One of the mysteries of the English language finally explained.
adverb & adjectivePhotography
Having or involving the sun or other light source behind the subject.as adjective ‘a glorious contre-jour effect’as adverb ‘it is recommended not to use the film contre-jour’
- ‘He was obviously deeply intrigued by Raeburn's contre jour experiments of the early 1790s, and he carried out similar experiments himself.’
- ‘Her album features a winsome portrait shot contre-jour, external light washing over her.’
- ‘The backlight mode for this camera doesn't work particularly well in a contre-jour portrait situation.’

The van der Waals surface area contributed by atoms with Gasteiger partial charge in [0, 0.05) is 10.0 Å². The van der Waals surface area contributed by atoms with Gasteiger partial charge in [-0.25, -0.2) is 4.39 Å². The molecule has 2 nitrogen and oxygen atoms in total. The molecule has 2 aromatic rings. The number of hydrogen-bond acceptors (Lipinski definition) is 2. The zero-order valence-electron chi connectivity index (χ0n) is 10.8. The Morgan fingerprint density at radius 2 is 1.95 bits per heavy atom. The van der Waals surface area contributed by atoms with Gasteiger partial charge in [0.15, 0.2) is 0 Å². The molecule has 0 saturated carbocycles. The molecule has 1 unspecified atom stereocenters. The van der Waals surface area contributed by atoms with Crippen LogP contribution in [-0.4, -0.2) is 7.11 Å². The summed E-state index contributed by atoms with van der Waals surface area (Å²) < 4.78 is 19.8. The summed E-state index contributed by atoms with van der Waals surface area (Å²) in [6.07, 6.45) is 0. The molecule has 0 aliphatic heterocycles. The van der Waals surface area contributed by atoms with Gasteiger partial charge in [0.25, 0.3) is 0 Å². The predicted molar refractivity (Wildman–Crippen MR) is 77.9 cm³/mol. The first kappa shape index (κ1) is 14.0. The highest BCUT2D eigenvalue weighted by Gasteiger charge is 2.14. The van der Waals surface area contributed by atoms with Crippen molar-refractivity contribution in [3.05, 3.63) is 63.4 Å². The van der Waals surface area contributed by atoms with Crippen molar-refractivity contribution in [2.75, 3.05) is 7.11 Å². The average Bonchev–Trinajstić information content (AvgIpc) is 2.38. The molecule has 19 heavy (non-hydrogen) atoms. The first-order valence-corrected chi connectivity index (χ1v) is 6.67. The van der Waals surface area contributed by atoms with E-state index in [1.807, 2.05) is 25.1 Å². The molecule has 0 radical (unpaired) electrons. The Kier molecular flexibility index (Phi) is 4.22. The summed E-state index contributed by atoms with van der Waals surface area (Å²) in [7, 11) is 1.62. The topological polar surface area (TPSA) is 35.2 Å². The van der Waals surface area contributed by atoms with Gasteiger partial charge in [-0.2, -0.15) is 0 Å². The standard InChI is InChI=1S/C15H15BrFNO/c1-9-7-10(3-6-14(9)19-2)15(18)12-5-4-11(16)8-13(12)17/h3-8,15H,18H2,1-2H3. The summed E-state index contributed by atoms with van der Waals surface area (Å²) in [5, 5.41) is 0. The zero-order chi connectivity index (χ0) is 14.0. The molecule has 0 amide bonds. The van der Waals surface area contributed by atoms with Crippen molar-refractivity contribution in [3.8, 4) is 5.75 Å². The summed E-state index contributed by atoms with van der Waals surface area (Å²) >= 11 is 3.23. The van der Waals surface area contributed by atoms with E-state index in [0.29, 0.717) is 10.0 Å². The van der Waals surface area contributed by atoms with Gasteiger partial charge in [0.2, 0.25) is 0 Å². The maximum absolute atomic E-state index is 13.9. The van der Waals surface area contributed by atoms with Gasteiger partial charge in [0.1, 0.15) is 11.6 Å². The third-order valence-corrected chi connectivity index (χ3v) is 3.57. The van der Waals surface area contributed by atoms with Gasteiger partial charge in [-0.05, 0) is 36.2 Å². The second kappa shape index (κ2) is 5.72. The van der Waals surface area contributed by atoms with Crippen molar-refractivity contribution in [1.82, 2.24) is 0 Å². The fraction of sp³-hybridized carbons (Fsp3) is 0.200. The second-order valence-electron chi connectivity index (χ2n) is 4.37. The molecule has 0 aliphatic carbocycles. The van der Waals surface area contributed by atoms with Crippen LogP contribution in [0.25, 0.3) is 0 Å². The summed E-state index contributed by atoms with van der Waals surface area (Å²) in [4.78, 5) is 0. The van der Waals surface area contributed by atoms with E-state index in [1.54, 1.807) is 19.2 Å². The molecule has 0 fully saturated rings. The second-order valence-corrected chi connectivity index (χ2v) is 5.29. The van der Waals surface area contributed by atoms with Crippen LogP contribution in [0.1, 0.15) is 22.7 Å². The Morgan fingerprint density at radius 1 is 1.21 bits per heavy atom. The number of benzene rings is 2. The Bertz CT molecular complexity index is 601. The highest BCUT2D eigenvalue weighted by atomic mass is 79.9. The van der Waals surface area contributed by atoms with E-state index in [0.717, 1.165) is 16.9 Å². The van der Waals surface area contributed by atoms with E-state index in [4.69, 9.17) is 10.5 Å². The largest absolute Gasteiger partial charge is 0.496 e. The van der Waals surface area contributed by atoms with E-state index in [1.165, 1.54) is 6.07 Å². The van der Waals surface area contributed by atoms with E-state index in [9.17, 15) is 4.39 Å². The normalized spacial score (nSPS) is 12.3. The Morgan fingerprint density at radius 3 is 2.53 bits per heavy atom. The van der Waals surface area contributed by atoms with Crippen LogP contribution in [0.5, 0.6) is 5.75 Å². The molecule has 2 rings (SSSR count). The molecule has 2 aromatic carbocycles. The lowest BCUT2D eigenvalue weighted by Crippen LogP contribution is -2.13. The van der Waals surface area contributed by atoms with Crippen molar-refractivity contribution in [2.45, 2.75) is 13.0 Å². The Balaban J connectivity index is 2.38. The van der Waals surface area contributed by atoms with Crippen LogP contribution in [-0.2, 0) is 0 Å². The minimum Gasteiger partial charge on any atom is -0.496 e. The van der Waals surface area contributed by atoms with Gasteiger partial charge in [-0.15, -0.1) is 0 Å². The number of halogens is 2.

- ‘Shoot toward the light, but expose on your subject—this is the famous contre-jour that can give your model a nice golden glare and will make the photo more abstract.’
- ‘The drawings explore patterns of light and shade and contre jour effects of trees silhouetted against the sun.’
- ‘Among the five paintings is a luminous sunlit summer landscape, all the more effective by the children who inhabit it being painted contre-jour.’
- ‘The term "contre jour" applies to photographs taken towards a light source, usually the sun.’
- ‘You can see how in this contre-jour scene the dark shadows have been lifted.’
Early 20th century: French, from contre ‘against’ + jour ‘daylight’.
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